A recent book about the family, “The Natural Family Where It Belongs: New Agrarian Essays,” by Dr. Allan C. Carlson, has been recognized as an “Outstanding Academic Title” for 2014 by “CHOICE” magazine, the journal for academic libraries published by The American Library Association. The library review describes the book as “a brilliant history and analysis of the most important building blocks of civilization: marriage and the family.” It concludes: “In a time obsessed with the possibility of redefining both marriage and family, Carlson’s work is simply indispensable.”
Dr. Carlson is President of The Howard Center for Family, Religion & Society, Editor of its journal “The Family in America,” and Co-Founder and International Secretary of The World Congress of Families. In “The Natural Family Where It Belongs,” Dr. Carlson emphasizes the self-reliant and independent qualities of the natural family that were influential at the time of the Founding of this nation. He argues that linkage of marriage and child-bearing nurture responsible personal and political independence and helped to generate the collaborative synergy that contributes to individual and social educational and material success. He makes a strong case that the Founders who created and built our Republic believed that democracy largely rests upon autonomous homes and a family-centered economy.
The importance of the family to a stable, productive society and to a sound and responsible form of government were ideas that were widely accepted in the intellectual world at the time of the Founding. During the previous century, some of the greatest writers had been emphasizing the connection between family relations and political relations in society. For example, in his “Second Treatise of Government,” Locke observed that mankind has a nature that is “under strong obligations of necessity, convenience, and inclination, to drive him into society. ... The first society was between man and wife, which gave beginning to that between parents and children ... .” They form political societies “by agreeing with other men, to join and unite into a community for their comfortable, safe, and peaceable living, one amongst another, in a secure enjoyment of their properties, and a great security against any that are not of it.”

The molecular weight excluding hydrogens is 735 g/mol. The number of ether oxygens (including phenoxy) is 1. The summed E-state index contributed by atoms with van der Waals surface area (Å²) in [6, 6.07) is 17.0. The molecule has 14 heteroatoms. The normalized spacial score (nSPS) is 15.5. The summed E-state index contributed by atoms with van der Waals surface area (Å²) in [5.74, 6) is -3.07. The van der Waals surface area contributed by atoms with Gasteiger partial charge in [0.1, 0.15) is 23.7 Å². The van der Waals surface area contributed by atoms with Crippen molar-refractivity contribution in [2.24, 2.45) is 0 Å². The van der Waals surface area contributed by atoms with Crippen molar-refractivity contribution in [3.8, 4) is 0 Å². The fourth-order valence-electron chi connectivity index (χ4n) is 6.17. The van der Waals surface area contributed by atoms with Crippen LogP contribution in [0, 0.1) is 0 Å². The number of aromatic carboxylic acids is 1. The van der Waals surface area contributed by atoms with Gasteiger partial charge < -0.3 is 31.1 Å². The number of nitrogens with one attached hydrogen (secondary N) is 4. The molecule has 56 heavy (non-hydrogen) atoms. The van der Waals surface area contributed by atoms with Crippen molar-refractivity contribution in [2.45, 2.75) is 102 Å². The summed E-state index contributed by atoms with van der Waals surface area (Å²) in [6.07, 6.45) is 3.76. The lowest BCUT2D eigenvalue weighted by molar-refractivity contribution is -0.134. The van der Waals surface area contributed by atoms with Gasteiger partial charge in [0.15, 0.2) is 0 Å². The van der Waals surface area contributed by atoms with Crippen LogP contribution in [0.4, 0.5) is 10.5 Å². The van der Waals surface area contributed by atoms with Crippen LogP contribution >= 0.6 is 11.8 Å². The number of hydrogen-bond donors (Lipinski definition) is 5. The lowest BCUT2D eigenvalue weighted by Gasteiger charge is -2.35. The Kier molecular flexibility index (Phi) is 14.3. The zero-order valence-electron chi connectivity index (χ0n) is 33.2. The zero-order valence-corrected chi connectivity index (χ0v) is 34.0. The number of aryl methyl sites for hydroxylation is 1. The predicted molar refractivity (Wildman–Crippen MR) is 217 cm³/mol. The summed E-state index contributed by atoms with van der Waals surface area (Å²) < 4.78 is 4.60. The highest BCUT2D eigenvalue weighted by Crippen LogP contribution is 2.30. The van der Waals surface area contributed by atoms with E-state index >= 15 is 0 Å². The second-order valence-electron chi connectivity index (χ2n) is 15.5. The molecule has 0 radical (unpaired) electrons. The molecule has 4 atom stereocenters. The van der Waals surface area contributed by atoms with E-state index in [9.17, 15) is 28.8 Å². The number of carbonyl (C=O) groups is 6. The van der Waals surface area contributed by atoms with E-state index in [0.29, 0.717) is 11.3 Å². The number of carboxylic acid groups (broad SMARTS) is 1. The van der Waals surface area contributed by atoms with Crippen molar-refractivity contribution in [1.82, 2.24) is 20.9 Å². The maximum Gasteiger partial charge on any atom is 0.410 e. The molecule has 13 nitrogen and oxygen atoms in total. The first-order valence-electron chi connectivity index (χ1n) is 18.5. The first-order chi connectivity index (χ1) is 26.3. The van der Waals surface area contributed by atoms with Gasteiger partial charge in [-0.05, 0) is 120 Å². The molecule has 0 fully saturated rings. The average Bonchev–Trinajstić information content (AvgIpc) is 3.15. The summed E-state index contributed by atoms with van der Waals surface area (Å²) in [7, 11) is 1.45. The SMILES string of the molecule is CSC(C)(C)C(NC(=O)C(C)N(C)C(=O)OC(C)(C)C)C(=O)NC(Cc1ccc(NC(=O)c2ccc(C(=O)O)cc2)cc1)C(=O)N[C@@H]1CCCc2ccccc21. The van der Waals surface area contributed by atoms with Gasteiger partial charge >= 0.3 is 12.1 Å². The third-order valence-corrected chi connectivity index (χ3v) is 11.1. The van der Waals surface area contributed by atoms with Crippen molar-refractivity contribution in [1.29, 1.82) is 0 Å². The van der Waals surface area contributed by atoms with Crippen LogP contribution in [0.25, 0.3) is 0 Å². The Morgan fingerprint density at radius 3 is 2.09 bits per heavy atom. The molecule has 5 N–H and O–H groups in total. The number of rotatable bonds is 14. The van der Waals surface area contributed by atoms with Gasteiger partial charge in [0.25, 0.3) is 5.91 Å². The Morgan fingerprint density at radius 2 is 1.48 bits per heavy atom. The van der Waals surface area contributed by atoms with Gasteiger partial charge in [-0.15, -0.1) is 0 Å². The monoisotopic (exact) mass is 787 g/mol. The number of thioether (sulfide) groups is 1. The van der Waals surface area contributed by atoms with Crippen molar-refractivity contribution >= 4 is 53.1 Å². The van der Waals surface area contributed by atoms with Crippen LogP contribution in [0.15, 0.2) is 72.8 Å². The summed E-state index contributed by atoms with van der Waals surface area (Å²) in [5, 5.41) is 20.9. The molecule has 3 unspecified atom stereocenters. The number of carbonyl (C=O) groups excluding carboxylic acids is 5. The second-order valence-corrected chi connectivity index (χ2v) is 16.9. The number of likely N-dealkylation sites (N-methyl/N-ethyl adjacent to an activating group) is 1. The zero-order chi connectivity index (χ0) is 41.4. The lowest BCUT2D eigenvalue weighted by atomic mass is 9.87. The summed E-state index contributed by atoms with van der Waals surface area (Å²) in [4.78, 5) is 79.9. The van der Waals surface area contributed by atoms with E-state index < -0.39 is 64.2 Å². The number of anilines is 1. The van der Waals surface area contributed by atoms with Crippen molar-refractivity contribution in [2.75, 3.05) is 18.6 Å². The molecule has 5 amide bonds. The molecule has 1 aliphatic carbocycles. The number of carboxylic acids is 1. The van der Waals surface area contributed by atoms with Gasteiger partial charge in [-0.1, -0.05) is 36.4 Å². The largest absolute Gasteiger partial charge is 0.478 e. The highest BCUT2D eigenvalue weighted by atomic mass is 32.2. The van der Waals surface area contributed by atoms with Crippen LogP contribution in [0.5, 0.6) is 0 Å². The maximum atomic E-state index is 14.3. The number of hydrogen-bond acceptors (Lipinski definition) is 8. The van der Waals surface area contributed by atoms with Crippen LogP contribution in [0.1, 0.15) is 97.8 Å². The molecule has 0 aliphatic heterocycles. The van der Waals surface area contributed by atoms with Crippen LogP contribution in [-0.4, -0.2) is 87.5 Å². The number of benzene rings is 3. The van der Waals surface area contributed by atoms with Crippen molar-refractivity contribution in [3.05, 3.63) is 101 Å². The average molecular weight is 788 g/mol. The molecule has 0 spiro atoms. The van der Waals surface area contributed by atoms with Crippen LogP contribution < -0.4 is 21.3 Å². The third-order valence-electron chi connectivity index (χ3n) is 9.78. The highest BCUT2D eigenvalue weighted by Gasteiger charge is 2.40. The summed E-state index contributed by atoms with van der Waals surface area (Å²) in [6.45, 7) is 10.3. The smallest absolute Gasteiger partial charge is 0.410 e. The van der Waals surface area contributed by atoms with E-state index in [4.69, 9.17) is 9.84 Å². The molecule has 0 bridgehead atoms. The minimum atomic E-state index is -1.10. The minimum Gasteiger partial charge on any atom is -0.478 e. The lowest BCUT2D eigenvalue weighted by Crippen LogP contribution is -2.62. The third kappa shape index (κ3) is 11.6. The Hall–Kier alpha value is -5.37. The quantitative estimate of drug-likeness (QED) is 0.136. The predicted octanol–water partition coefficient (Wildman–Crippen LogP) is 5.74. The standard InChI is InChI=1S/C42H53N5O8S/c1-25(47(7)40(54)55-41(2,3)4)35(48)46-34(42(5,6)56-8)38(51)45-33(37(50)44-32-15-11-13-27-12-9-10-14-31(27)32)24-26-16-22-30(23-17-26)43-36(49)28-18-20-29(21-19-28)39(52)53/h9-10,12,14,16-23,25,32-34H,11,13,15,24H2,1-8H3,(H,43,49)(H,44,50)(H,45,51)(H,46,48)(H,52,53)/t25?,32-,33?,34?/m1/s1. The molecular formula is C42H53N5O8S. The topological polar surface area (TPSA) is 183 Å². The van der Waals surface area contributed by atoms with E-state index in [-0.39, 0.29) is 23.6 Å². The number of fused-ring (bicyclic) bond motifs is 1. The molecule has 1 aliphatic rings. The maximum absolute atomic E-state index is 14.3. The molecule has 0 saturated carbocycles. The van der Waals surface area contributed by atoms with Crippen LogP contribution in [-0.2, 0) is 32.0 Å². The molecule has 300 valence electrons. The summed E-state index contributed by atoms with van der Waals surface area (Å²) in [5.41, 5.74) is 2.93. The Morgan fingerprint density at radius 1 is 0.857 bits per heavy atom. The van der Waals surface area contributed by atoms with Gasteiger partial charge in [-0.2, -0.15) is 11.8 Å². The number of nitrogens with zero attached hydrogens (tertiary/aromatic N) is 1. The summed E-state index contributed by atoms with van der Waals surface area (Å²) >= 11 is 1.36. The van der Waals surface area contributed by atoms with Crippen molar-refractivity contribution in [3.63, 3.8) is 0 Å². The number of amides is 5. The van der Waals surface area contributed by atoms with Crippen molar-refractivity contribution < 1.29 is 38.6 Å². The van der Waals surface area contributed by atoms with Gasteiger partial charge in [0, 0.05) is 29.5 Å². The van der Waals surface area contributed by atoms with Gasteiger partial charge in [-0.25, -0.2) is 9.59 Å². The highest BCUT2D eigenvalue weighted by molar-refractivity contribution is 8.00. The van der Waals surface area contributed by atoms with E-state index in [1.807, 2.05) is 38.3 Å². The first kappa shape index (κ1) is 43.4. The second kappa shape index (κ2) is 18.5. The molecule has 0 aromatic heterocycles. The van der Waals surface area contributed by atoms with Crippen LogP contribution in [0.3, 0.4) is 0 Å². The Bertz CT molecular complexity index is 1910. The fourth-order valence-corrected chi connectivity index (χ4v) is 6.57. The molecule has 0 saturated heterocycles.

Jean Jacques Rousseau, the most influential exponent of the “social contract” notion of social organization agreed. He declared that “[t]he oldest form of society – and the only natural one – is the family,” and that “the family [is] the basic model of all political associations.”
Montesquieu, whose writings, especially, “The Spirit of the Laws,” were cited more often than any other secular writer by the American founders during the decade in which the Constitution of the United States (and of several states) was written, explained that “[l]aws in their most general signification, are the necessary relations arising from the nature of things,” and that one the first laws of human nature is man’s natural desire to live in society.
Perceptive observers now (like Dr. Carlson) and then (like the Founders and like Locke, Rousseau and Montesquieu more than two centuries ago) understand the critical linkage between the health and safety of families and the health and safety of societies and the stability and efficacy of democratic governments. If the Founders and the intellectual lights who guided them were correct, the contemporary disintegration of the nuclear family in America – due primarily to nonmarital cohabitation, childbearing out of wedlock, and the termination of close to one-half of all marriages by divorce – has profound implication not only for the health and happiness of the members of such families, but for all of society and for the stability, efficacy and survival our form of representative, democratic government. The failure to responsibly form, respect and maintain marital families is not just a private tragedy, it is a public calamity that portends a developing social and political disaster.
Lynn D. Wardle is the Bruce C. Hafen Professor of Law at Brigham Young University. He is author or editor of numerous books and law review articles mostly about family, biomedical ethics and conflict of laws policy issues. His publications present only his personal (not institutional) views.